On Sept. 29, 2003, the U.S. and Royal Thai governments jointly initiated RV144, a clinical efficacy trial to evaluate a novel HIV vaccine strategy commonly referred to as "prime-boost." The main objective of this large-scale, Phase III trial is to determine if a combination vaccine prevents HIV infection; secondarily, whether it controls HIV if infection occurs. More than 500 volunteers have already been enrolled in the trial in two provinces in Thailand.
In a Policy Forum published in the Jan. 16, 2004 issue of Science, Burton et al. opine that RV144 should not be conducted based on a prediction that the combination will not be efficacious; that the underlying immune-based hypothesis has shifted to CD4+ T cells only; and that review and approval processes lacked adequate scientific expertise and judgment. No evidentiary data is provided to support the prediction and assertions.
The U.S. government sponsors, the National Institute of Allergy and Infectious Diseases (NIAID) and the U.S. Army Medical Research & Materiel Command (USAMRMC), strongly disagree with the authors' opinions. A formal rebuttal is being prepared for publication in Science in the near future.
The scientific hypothesis being examined in the study is whether a vaccine combination that induces both arms of the human immune system, cell-mediated immunity and antibody-mediated immunity, will provide protection against HIV. The prime-boost comprises a combination of Aventis Pasteur's ALVAC-HIV (vCP1521) and VaxGen's gp120 (AIDSVAX B/E). In combination, these vaccines induce a repertoire of immune responses quantitatively and qualitatively different from those induced by either component alone. Prime-boost is expected to induce a constellation of immune responses including CD8+ T cells, CD4+ T cells and antibodies in 25 to 100 percent of volunteers, depending on the laboratory measurement employed.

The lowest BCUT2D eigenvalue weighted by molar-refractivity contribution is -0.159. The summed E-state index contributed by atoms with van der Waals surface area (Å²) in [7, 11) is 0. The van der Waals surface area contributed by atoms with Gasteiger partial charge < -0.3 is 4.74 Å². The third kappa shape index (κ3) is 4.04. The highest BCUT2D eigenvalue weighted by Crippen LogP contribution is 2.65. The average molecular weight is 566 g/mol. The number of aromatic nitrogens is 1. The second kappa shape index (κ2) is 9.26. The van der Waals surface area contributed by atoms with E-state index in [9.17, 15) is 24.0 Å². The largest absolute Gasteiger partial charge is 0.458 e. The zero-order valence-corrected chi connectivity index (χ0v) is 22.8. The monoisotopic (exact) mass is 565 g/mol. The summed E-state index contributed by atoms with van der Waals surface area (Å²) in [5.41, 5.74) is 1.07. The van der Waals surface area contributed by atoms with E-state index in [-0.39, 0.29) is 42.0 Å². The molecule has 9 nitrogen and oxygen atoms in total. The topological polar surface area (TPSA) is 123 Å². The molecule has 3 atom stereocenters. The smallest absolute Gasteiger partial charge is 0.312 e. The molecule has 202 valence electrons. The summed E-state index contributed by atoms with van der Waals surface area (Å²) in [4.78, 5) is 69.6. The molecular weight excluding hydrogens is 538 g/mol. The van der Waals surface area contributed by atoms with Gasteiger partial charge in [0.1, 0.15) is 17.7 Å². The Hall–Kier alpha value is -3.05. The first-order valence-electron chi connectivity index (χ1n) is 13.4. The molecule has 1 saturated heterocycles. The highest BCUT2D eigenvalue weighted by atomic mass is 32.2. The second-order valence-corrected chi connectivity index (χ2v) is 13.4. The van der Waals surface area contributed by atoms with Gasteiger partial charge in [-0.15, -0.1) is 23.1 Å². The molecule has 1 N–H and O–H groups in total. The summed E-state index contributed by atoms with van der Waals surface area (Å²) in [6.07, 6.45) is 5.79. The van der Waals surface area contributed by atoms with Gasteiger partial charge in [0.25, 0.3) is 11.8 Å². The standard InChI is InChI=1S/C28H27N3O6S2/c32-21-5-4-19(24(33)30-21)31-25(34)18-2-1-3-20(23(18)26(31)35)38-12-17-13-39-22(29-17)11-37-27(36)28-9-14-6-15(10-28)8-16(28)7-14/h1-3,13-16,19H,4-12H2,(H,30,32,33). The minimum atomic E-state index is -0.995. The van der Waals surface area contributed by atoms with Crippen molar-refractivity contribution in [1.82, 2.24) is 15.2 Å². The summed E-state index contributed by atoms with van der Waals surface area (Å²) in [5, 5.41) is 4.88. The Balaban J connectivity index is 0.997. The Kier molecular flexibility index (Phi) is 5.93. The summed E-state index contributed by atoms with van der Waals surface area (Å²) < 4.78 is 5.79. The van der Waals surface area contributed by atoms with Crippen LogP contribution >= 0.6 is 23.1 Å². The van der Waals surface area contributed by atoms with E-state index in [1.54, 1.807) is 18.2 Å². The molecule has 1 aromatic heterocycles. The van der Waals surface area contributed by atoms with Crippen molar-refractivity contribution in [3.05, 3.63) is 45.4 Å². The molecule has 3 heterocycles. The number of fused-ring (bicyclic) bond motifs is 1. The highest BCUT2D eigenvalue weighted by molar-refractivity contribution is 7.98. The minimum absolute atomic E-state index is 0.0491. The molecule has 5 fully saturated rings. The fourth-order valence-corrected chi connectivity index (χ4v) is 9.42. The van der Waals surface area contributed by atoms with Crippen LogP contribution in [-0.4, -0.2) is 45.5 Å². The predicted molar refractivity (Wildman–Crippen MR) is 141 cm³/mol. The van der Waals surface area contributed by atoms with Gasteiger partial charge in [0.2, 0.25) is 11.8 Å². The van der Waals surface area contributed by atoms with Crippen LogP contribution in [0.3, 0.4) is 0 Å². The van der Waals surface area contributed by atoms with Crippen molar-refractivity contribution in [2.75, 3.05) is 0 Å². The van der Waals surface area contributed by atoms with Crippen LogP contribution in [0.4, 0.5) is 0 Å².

Between 1999 and 2001, Thai and U.S. scientists evaluated the prime-boost in Phase I and II clinical trials and determined that the strategy was safe and induced immune responses meeting pre-defined and thoroughly-vetted milestones; and that these data justified conducting an efficacy evaluation. No laboratory tests or animal models have been demonstrated to predict HIV vaccine efficacy in humans. Thus, only human trials can determine efficacy.
Between 2001 and 2002, the RV144 study plan was reviewed and approved by 11 international scientific/technical, ethical and regulatory review bodies in Thailand, the United States and at the World Health Organization. RV144 is being conducted under the regulations of both Thai and U. S. Food and Drug Administrations.
Media inquiries can be directed to the NIAID OCPL media group at 301-402-1663.